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Airborne Particles Negatively Affect Older Adults

Older adults
exposed to particles in the air may experience diminished cardiovascular
function, says a recent study. Published in the February issue of American
Journal of Respiratory and Critical Care Medicine
(2008; 177,
419–25), the study found that older adults exposed to miniscule indoor air
particles could be at risk.

“Twenty-one nonsmoking couples
participated in a randomized, double-blind, crossover study with two
consecutive 48-hour exposures to either particle-filtered or nonfiltered air in
their homes,” says the report. When exposed to filtered air, the subjects showed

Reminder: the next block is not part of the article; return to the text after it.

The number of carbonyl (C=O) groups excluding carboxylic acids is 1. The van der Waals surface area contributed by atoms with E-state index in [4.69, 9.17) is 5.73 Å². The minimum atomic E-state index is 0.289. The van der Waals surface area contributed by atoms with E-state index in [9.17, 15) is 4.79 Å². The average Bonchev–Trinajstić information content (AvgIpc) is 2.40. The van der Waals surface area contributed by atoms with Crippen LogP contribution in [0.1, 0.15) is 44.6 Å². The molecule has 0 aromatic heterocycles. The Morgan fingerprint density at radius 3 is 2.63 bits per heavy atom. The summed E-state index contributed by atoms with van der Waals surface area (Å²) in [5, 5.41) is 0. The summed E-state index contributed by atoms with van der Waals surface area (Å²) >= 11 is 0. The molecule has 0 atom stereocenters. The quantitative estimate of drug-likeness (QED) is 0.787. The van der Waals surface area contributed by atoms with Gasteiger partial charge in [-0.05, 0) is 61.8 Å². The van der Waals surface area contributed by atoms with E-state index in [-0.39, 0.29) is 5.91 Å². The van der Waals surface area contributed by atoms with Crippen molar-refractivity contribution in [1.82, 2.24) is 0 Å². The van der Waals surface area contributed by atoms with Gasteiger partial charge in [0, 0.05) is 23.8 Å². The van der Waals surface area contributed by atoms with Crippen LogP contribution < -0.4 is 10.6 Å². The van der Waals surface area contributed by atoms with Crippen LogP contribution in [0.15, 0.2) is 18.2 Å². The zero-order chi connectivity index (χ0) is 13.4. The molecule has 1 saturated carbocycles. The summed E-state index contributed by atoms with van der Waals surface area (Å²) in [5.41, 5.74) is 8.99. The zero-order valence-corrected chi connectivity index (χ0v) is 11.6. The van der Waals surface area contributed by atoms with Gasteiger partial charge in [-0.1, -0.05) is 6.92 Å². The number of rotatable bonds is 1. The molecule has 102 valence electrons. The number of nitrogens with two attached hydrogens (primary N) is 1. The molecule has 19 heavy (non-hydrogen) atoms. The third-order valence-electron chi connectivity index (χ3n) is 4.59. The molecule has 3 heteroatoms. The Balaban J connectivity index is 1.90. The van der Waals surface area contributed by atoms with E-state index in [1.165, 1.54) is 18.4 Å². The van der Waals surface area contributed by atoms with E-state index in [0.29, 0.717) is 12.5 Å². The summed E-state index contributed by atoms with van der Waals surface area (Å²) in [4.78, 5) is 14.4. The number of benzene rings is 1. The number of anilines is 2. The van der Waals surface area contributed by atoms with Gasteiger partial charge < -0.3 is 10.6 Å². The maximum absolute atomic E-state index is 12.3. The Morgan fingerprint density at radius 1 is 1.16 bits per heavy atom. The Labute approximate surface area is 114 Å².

an 8.1% increase in microvascular function (MVF), whereas nonfiltered air was
associated with exposure to iron, potassium, copper, zinc, arsenic and lead.
“Reduction of particle exposure by filtration of recirculated indoor air for
only 48 hours improved MVF in healthy elderly citizens, suggesting this may be
a feasible way of reducing the risk of cardiovascular disease.” Such
information might be of interest to individual older adults as well as fitness
facility managers and owners wishing to beef up efforts to promote
cardiovascular health.



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